Worldwide, by 2050, it is predicted that an extra 10 million people will die per year from drug-resistant infections, costing $100 trillion, with India being a major driver of this problem. In a report recently commissioned by the United Kingdom’s prime minister, David Cameron, it was projected that deaths from antimicrobial-resistant infections are and will continue to be comparable to other major causes of death worldwide, including cancer, diabetes, diarrheal diseases, and road traffic accidents.
Maybe we can learn from our experiences to date with another superbug that is common in hospitals in the United States. Clostridium difficile infection results from overgrowth of these bacteria when antibiotics kill normal colonizers of the gut. Although we do have antibiotics that treat a C.difficile infection, when routine treatments fail, fecal transplants have been effective at restoring the normal flora of the gut and eradicating the infection.
Never heard of a fecal transplant? Let me explain. Fecal matter, or stool, is collected from a donor, maybe a trusted family member or friend. It is tested to ensure that no unsafe bugs exist, mixed with saline, strained, and placed into the gut of a patient either by endoscopy or colonoscopy. Most recently, these transplants have been simplified and can be performed through the ingestion of capsules, which are now in high demand.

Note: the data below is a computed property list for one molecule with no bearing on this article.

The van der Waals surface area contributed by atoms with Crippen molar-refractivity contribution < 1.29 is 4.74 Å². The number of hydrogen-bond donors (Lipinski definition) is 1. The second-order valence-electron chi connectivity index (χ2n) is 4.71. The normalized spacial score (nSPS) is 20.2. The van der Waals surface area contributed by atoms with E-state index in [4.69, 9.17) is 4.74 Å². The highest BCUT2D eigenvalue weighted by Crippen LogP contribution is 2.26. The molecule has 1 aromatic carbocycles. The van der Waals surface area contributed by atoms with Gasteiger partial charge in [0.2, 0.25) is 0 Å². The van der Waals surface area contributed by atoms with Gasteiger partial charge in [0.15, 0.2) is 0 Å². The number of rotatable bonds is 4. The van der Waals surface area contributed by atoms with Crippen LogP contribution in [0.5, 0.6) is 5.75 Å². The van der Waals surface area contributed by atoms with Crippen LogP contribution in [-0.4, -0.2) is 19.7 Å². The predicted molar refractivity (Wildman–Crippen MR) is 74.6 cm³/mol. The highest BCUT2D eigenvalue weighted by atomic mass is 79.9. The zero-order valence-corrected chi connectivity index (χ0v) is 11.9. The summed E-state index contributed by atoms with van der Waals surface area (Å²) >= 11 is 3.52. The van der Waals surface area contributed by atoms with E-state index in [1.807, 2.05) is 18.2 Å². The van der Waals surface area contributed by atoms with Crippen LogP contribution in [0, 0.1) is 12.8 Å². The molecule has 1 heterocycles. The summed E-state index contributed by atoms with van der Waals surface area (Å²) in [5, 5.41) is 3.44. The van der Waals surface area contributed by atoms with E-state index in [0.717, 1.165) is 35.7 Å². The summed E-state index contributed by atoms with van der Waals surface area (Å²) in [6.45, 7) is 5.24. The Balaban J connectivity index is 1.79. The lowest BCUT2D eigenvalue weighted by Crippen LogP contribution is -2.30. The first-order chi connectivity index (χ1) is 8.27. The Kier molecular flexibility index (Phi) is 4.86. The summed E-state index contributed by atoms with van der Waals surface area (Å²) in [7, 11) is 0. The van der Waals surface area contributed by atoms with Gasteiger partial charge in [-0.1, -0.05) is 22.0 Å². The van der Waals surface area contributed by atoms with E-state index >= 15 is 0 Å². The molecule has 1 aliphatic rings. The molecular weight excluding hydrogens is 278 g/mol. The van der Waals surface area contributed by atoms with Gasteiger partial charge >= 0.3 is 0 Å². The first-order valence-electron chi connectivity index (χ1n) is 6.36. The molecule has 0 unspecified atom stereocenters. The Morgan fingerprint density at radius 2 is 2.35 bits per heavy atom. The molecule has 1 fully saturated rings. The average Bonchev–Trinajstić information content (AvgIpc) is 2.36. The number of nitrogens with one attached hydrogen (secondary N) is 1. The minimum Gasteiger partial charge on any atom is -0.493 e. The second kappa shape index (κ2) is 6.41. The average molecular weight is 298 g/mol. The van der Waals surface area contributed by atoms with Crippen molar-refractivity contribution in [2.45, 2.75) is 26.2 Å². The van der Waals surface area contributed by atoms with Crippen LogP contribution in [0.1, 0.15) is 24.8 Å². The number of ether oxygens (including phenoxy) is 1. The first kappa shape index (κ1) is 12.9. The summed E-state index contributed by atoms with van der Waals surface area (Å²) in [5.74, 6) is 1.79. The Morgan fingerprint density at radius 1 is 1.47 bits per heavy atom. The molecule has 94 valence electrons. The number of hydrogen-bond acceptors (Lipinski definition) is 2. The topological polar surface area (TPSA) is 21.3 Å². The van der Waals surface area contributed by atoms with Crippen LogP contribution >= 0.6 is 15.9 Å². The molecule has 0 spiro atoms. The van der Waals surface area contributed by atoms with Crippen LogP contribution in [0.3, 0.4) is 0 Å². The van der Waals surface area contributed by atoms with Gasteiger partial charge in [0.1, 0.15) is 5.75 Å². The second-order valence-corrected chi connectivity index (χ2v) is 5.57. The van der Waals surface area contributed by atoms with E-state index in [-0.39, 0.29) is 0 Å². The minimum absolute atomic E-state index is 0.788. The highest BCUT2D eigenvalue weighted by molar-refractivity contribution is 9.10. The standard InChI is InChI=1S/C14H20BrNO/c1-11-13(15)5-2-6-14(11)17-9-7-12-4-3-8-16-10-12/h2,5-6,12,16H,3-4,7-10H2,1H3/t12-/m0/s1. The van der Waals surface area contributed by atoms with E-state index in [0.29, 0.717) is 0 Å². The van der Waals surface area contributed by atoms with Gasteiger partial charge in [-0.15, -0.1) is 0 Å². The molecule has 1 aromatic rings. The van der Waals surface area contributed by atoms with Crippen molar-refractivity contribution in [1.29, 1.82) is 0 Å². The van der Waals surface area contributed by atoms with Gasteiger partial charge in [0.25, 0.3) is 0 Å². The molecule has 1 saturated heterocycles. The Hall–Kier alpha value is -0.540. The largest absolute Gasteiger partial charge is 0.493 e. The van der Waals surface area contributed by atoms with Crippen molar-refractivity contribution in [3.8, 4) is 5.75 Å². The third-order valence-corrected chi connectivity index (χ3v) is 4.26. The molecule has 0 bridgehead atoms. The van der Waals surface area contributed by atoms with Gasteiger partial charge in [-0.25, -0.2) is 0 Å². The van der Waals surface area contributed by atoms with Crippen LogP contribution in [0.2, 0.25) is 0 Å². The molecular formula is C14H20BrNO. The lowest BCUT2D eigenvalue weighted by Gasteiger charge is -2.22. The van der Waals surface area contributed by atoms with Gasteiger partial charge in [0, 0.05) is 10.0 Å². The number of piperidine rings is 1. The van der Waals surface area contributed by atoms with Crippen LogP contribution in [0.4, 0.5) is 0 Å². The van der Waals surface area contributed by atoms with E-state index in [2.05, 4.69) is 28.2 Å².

While fecal transplant has been used as a therapeutic possibility for C.difficile overgrowth infection, it is plausible that fecal transplant could alter the existing flora of a healthy person and eradicate superbugs that are colonizers. Is it possible that by re-setting the gut flora of billions of people all at once, we could eradicate the resistant organisms that are pervasive in Indian society and head off the problem before it crosses international borders? Imagine, we could obtain the stool of a few hundred American donors, test it for undesirable bugs, concentrate it into capsules, and establish a new American export.